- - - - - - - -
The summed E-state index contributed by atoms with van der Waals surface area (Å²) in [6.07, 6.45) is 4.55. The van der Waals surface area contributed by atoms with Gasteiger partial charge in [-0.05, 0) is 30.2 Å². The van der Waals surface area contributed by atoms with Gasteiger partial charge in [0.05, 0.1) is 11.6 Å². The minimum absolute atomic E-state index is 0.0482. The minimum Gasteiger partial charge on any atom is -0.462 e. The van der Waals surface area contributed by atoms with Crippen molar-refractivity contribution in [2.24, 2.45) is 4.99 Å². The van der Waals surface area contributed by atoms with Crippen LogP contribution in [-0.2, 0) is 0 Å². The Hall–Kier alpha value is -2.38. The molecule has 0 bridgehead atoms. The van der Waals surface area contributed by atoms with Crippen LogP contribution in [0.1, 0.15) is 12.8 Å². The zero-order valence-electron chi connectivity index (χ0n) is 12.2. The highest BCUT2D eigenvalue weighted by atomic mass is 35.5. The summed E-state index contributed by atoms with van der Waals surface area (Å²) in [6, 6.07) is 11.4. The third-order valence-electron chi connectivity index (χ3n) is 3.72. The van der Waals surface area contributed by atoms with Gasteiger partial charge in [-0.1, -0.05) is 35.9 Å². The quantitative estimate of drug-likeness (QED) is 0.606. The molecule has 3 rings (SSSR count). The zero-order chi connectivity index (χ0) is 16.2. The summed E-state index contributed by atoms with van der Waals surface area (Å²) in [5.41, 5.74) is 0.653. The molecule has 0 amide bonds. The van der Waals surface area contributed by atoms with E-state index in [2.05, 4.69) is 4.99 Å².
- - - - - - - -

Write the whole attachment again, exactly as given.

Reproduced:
The summed E-state index contributed by atoms with van der Waals surface area (Å²) in [6.07, 6.45) is 4.55. The van der Waals surface area contributed by atoms with Gasteiger partial charge in [-0.05, 0) is 30.2 Å². The van der Waals surface area contributed by atoms with Gasteiger partial charge in [0.05, 0.1) is 11.6 Å². The minimum absolute atomic E-state index is 0.0482. The minimum Gasteiger partial charge on any atom is -0.462 e. The van der Waals surface area contributed by atoms with Crippen molar-refractivity contribution in [2.24, 2.45) is 4.99 Å². The van der Waals surface area contributed by atoms with Crippen LogP contribution in [-0.2, 0) is 0 Å². The Hall–Kier alpha value is -2.38. The molecule has 0 bridgehead atoms. The van der Waals surface area contributed by atoms with Crippen LogP contribution in [0.1, 0.15) is 12.8 Å². The zero-order valence-electron chi connectivity index (χ0n) is 12.2. The highest BCUT2D eigenvalue weighted by atomic mass is 35.5. The summed E-state index contributed by atoms with van der Waals surface area (Å²) in [6, 6.07) is 11.4. The third-order valence-electron chi connectivity index (χ3n) is 3.72. The van der Waals surface area contributed by atoms with Gasteiger partial charge in [-0.1, -0.05) is 35.9 Å². The quantitative estimate of drug-likeness (QED) is 0.606. The molecule has 3 rings (SSSR count). The zero-order chi connectivity index (χ0) is 16.2. The summed E-state index contributed by atoms with van der Waals surface area (Å²) in [5.41, 5.74) is 0.653. The molecule has 0 amide bonds. The van der Waals surface area contributed by atoms with E-state index in [2.05, 4.69) is 4.99 Å².